Transforming Research into Sign Language and Identity Advocacy in the Community
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This presentation discusses the process from moving from research results to applications through the compilation of a large-scale Japanese Sign Language corpus for both synchronic and diachronic analysis, focusing on 100 lexical items from the 49 prefectures in Japan. Also discussed is the key involvement of the Deaf community (status planning, acquisition planning, and corpus planning) including the exploring of their linguistic identities via evidence of the change of lexical sharing phenomenon from generation to generation. The implication is that humanistic framework for research on the history, spiritual value, and dialogue among Deaf individuals would be linked directly to the nature of the Deaf Studies.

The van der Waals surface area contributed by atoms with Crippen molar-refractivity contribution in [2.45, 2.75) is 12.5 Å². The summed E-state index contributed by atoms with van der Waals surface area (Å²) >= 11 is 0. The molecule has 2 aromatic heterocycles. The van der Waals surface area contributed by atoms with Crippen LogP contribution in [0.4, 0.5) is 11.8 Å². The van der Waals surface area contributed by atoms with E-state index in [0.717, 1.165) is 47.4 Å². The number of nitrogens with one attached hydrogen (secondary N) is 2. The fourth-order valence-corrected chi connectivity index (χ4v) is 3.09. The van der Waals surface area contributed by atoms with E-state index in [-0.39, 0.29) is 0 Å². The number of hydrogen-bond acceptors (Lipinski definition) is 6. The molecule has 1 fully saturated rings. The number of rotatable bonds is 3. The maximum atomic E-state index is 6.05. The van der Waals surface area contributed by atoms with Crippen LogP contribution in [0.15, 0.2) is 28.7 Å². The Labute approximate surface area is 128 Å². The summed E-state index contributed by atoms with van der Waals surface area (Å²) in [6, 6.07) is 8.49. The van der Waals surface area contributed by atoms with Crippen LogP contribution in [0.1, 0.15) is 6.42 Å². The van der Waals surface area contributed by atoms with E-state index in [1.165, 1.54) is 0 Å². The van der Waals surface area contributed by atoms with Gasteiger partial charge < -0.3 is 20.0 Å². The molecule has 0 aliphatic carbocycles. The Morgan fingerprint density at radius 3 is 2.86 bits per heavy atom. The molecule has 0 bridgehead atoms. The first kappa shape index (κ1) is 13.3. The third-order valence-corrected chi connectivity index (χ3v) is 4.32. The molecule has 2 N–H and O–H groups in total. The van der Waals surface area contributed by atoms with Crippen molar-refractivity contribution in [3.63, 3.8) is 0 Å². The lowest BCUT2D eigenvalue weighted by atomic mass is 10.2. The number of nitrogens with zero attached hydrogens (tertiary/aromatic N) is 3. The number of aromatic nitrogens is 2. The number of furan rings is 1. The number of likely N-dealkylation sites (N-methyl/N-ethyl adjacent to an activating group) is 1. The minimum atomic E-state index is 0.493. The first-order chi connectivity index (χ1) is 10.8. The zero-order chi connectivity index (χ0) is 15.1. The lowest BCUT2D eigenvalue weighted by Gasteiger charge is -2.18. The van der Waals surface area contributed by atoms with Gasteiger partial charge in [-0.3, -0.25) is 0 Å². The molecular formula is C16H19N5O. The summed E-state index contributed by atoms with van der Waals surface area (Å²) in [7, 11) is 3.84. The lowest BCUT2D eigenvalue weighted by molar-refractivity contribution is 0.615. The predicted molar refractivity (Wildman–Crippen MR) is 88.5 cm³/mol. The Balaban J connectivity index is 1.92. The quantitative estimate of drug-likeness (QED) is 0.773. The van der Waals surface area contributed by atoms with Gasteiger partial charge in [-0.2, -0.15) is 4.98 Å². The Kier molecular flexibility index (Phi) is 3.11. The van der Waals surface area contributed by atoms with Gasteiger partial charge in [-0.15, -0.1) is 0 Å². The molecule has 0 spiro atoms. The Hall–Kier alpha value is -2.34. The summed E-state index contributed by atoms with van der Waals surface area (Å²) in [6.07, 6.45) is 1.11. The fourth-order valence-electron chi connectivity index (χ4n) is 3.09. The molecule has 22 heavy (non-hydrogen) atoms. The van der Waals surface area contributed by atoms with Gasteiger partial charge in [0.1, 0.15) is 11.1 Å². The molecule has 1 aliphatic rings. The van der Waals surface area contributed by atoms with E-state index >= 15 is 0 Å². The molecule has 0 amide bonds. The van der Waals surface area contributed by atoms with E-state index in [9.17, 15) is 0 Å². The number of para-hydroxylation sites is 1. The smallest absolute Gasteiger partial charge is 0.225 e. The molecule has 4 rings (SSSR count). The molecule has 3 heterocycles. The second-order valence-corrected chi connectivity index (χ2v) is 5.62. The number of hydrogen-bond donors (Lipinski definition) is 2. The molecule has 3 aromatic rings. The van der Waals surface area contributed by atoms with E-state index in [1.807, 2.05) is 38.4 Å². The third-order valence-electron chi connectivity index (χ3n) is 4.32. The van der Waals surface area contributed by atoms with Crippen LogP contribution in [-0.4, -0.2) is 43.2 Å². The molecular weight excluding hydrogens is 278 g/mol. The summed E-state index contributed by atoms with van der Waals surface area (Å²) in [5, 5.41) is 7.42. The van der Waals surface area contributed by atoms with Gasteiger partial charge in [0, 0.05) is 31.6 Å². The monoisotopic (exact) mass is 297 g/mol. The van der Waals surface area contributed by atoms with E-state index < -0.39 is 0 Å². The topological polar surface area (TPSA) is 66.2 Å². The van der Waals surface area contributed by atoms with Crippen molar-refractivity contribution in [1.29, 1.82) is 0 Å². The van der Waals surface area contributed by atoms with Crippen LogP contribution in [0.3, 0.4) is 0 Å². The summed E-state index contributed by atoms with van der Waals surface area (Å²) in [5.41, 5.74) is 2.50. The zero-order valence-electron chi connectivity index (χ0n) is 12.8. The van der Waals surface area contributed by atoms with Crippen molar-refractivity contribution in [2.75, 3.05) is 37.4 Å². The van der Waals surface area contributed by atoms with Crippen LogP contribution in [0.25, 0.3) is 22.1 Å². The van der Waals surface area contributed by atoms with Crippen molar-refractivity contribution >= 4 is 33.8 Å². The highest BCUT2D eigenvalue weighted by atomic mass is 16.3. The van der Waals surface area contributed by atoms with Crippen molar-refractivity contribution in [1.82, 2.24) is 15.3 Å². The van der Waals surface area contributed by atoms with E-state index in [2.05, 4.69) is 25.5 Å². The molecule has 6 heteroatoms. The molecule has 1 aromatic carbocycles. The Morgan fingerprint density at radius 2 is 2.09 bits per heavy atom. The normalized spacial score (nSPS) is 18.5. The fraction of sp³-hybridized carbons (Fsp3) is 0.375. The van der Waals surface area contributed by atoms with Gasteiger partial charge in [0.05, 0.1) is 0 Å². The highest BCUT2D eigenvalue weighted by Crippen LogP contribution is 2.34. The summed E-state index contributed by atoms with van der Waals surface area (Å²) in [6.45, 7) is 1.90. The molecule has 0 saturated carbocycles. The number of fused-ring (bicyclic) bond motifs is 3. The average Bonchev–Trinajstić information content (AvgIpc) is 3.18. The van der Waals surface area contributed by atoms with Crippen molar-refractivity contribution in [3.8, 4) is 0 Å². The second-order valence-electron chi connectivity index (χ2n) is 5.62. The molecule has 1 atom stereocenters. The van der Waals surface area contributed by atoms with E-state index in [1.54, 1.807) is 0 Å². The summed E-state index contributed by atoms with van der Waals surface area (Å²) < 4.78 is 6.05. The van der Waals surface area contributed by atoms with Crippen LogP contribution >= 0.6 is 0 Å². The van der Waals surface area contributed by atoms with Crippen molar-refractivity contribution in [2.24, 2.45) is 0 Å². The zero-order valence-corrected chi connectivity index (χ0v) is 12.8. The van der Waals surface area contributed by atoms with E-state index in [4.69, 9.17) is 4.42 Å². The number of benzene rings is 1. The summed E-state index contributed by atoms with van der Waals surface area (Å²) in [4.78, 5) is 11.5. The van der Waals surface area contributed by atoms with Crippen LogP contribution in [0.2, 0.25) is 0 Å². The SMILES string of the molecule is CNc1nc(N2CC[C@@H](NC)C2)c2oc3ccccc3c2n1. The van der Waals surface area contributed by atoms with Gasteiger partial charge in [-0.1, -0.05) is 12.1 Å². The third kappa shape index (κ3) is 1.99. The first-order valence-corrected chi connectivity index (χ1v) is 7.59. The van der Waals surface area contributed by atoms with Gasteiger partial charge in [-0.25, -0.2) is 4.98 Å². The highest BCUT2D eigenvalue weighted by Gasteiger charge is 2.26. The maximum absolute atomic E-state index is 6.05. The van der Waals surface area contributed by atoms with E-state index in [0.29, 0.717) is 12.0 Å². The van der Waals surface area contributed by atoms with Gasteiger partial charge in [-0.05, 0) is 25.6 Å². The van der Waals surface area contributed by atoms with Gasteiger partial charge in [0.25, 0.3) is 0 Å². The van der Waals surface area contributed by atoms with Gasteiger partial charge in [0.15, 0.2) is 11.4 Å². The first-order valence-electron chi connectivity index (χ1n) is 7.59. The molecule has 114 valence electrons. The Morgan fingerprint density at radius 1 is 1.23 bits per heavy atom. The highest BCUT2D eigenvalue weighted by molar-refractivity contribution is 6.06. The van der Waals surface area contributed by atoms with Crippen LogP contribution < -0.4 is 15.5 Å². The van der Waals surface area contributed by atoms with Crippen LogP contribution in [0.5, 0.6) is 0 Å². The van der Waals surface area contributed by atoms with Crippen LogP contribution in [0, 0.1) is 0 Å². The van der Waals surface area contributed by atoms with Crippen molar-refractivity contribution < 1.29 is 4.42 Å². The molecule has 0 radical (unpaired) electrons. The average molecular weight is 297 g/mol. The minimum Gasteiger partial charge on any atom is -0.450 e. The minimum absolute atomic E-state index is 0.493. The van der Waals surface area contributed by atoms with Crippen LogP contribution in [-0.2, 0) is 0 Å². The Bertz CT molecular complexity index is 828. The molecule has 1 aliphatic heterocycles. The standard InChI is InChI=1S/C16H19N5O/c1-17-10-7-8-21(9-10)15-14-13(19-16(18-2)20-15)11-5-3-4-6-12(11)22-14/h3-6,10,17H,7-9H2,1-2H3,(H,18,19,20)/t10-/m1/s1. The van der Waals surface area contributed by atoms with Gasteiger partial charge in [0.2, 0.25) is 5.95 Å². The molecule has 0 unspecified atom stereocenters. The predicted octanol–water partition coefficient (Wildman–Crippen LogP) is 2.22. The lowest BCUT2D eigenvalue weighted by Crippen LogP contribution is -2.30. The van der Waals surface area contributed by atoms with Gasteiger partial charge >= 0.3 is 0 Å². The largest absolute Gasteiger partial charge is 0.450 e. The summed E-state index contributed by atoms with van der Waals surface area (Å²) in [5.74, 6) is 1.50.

This conference proceeding was made possible with the financial support of the National Endowment for the Humanities, Digital Humanities Advancement Grants [#HAA-258756-8, 2018]; and Gallaudet University: the Office of the Chief Bilingual Officer, Yeker Anderson Club, and Department of American Sign Language and Deaf Studies.
Patrick Boudreault, Editor
Tawny Hlibok Holmes, Conference Co-Chair, & Assistant Editor
Matthew Malzkuhn, Conference Co-Chair, & Assistant Editor & Video Editor
Ivy Davis, Production Editor
Brianna Keogh, Production Editor
Andrew Biskupiak, Production Assistant
Dirksen Bauman, Advisor
T.S. Writing Services, LLC
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